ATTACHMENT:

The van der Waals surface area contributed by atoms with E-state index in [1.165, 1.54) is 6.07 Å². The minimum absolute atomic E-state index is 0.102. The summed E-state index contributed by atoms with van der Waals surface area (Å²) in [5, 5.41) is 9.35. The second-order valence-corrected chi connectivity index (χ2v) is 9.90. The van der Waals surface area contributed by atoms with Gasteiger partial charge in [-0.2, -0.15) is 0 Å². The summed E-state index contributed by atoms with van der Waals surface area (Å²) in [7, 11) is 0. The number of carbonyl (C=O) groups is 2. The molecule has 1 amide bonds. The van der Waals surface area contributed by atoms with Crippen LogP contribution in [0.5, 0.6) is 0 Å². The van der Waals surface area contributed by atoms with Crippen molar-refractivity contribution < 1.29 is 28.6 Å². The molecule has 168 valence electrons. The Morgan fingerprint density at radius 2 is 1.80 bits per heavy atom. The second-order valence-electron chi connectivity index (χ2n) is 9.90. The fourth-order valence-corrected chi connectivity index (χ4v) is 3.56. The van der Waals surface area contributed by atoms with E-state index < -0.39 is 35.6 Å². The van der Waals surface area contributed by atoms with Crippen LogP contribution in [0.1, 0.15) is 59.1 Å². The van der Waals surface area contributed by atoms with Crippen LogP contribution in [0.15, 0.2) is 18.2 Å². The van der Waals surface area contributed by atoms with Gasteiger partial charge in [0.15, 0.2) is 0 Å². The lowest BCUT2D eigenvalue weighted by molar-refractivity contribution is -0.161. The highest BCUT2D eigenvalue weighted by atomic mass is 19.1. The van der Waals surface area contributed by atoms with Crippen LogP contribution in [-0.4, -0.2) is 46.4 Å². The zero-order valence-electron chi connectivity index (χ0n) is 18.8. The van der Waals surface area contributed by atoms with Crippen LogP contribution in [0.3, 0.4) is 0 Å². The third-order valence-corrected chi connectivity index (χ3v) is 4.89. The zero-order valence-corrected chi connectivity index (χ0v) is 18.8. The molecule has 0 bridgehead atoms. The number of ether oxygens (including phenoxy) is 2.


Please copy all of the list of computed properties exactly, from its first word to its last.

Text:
The van der Waals surface area contributed by atoms with E-state index in [1.165, 1.54) is 6.07 Å². The minimum absolute atomic E-state index is 0.102. The summed E-state index contributed by atoms with van der Waals surface area (Å²) in [5, 5.41) is 9.35. The second-order valence-corrected chi connectivity index (χ2v) is 9.90. The van der Waals surface area contributed by atoms with Gasteiger partial charge in [-0.2, -0.15) is 0 Å². The summed E-state index contributed by atoms with van der Waals surface area (Å²) in [7, 11) is 0. The number of carbonyl (C=O) groups is 2. The molecule has 1 amide bonds. The van der Waals surface area contributed by atoms with Crippen LogP contribution in [0.5, 0.6) is 0 Å². The van der Waals surface area contributed by atoms with Crippen molar-refractivity contribution < 1.29 is 28.6 Å². The molecule has 168 valence electrons. The Morgan fingerprint density at radius 2 is 1.80 bits per heavy atom. The second-order valence-electron chi connectivity index (χ2n) is 9.90. The fourth-order valence-corrected chi connectivity index (χ4v) is 3.56. The van der Waals surface area contributed by atoms with E-state index < -0.39 is 35.6 Å². The van der Waals surface area contributed by atoms with Crippen LogP contribution in [0.1, 0.15) is 59.1 Å². The van der Waals surface area contributed by atoms with Crippen LogP contribution in [0.15, 0.2) is 18.2 Å². The van der Waals surface area contributed by atoms with Gasteiger partial charge in [0.15, 0.2) is 0 Å². The lowest BCUT2D eigenvalue weighted by molar-refractivity contribution is -0.161. The highest BCUT2D eigenvalue weighted by atomic mass is 19.1. The van der Waals surface area contributed by atoms with Crippen LogP contribution in [-0.4, -0.2) is 46.4 Å². The zero-order valence-electron chi connectivity index (χ0n) is 18.8. The van der Waals surface area contributed by atoms with Crippen LogP contribution in [0.3, 0.4) is 0 Å². The third-order valence-corrected chi connectivity index (χ3v) is 4.89. The zero-order valence-corrected chi connectivity index (χ0v) is 18.8. The molecule has 0 bridgehead atoms. The number of ether oxygens (including phenoxy) is 2.